“Define success on your own terms, achieve it by your own rules, and build a life you’re proud to live.” – Anne Sweeney
What makes a Trail Sister? Are there requirements one must meet to join the sisterhood of the trails? A certain distance covered, pace maintained, number of trucker hats purchased?
In a society that constantly prods us to measure ourselves and others against manufactured standards one might assume there’s a certain resume required, but in reality there are only three things needed:
- You need to be a sister (sorry guys, but you can still be supporters).
- You need to love trails.
- You need to own your sisterhood.
That’s it, no magic formula. No rite of passage or standard to attain.
As a woman, one of the things that pains me the most is watching other women limit themselves, undersell their abilities, and fail to recognize their worth. Often we are our own harshest critics, but we project our own insecurities onto others and assume that we don’t fit.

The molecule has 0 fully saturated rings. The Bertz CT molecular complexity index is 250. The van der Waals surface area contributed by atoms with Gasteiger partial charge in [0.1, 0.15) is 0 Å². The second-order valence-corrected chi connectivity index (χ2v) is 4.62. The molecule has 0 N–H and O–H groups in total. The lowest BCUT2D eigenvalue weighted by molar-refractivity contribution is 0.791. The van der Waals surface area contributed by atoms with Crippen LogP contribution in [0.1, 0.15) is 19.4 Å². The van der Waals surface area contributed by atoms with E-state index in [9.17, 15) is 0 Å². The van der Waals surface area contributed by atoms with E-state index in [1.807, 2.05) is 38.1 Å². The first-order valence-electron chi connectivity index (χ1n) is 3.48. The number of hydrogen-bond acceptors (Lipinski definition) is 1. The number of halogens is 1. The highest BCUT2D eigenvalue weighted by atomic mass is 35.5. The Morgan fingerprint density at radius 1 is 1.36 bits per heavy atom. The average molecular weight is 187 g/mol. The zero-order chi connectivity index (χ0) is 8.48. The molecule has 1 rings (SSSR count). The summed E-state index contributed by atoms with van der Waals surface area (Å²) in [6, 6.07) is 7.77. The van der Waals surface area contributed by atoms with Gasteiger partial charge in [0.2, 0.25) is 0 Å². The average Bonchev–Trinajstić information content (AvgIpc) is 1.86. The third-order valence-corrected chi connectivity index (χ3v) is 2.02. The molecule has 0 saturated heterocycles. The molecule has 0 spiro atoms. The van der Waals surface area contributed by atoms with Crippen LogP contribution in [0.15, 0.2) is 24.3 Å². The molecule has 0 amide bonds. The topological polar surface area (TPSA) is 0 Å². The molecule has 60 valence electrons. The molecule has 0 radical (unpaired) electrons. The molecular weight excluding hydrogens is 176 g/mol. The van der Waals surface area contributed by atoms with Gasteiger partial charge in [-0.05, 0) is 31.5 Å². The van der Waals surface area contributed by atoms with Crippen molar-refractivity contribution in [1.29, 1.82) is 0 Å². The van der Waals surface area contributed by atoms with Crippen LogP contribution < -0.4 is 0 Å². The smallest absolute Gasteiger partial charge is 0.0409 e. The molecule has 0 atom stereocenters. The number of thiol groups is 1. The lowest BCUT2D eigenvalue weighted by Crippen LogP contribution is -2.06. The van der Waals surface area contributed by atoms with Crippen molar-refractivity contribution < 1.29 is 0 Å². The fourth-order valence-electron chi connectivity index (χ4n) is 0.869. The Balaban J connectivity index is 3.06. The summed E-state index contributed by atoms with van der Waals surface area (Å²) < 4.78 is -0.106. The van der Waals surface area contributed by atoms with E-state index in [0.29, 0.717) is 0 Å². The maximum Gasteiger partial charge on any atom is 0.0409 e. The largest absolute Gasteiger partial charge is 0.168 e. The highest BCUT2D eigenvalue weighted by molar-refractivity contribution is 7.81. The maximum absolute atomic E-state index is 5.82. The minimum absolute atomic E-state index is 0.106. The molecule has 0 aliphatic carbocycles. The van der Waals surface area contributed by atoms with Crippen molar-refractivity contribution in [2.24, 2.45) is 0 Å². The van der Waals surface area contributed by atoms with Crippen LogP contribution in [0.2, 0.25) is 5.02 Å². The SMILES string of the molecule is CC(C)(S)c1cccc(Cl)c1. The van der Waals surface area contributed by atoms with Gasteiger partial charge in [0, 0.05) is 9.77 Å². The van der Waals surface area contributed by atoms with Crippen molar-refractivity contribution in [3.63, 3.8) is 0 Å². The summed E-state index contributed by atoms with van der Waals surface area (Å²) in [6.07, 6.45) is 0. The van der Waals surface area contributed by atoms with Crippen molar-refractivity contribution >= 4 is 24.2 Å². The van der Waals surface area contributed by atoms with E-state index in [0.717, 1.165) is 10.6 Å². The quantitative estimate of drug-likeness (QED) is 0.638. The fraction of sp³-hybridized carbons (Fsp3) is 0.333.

“I’m too slow, they don’t want me to run with them.”
“I haven’t been running long enough to share my experience with others, they’ll think I’m a fraud.”
“The trails I run on aren’t difficult enough, or I don’t own gear by xyz, I’m not a ‘real’ trail runner.”
The funny thing is, I think many women struggle with these things regardless of where they fall on the experience scale. I’ve heard elites talk about imposter syndrome and lying on the side of the trail throwing a pity party during a race and having to Google “crying while running.” If they struggle then certainly all of us mere mortals will. And, the other funny thing is that when we find the bravery to own our sisterhood, most of the time we’re met with nothing but acceptance. We’re all out here doing something we love, pushing our own personal limits while enjoying the beauty of our natural world. It doesn’t matter if we’ve been running for a decade or a month. It doesn’t matter if we’re winning national-level races or battling cut-offs. It doesn’t matter if we have the latest high-tech running gear or makeshifts and hand me downs (remember our “ancestors” ran with maple syrup bottles and cotton tube socks). We are all trail sisters and we’re all equals.
The thing is, just as no one can deny your sisterhood, no one can bestow it on you either. You need to step forward and take you place. The amazing thing is, when you find confidence in running, it spreads beyond the trail and to all the other areas of your life.